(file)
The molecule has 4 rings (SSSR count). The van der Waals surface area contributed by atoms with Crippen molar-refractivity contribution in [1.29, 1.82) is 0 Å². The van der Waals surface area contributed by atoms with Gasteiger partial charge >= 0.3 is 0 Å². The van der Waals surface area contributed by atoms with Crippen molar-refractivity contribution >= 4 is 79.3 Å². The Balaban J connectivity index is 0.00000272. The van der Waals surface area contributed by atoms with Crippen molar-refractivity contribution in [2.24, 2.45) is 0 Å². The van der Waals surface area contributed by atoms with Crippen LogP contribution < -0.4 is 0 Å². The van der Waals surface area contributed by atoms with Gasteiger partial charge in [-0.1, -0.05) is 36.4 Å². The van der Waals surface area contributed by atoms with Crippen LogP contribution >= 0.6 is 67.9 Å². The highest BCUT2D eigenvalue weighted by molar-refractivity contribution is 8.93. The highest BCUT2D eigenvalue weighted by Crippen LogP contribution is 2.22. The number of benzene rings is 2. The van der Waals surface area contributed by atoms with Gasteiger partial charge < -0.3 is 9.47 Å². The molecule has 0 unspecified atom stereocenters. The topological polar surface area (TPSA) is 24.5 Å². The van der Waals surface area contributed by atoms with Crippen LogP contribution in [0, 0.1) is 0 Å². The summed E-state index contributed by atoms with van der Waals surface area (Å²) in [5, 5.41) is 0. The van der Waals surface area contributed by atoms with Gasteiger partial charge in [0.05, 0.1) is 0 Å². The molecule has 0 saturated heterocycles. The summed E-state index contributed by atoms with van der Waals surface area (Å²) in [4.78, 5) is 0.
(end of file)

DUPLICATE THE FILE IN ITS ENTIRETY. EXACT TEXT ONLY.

The molecule has 4 rings (SSSR count). The van der Waals surface area contributed by atoms with Crippen molar-refractivity contribution in [1.29, 1.82) is 0 Å². The van der Waals surface area contributed by atoms with Gasteiger partial charge >= 0.3 is 0 Å². The van der Waals surface area contributed by atoms with Crippen molar-refractivity contribution >= 4 is 79.3 Å². The Balaban J connectivity index is 0.00000272. The van der Waals surface area contributed by atoms with Crippen molar-refractivity contribution in [2.24, 2.45) is 0 Å². The van der Waals surface area contributed by atoms with Crippen LogP contribution < -0.4 is 0 Å². The van der Waals surface area contributed by atoms with Gasteiger partial charge in [-0.1, -0.05) is 36.4 Å². The van der Waals surface area contributed by atoms with Crippen LogP contribution >= 0.6 is 67.9 Å². The highest BCUT2D eigenvalue weighted by molar-refractivity contribution is 8.93. The highest BCUT2D eigenvalue weighted by Crippen LogP contribution is 2.22. The number of benzene rings is 2. The van der Waals surface area contributed by atoms with Gasteiger partial charge < -0.3 is 9.47 Å². The molecule has 0 unspecified atom stereocenters. The topological polar surface area (TPSA) is 24.5 Å². The van der Waals surface area contributed by atoms with Crippen LogP contribution in [0, 0.1) is 0 Å². The summed E-state index contributed by atoms with van der Waals surface area (Å²) in [5, 5.41) is 0. The van der Waals surface area contributed by atoms with Gasteiger partial charge in [0.05, 0.1) is 0 Å². The molecule has 0 saturated heterocycles. The summed E-state index contributed by atoms with van der Waals surface area (Å²) in [4.78, 5) is 0.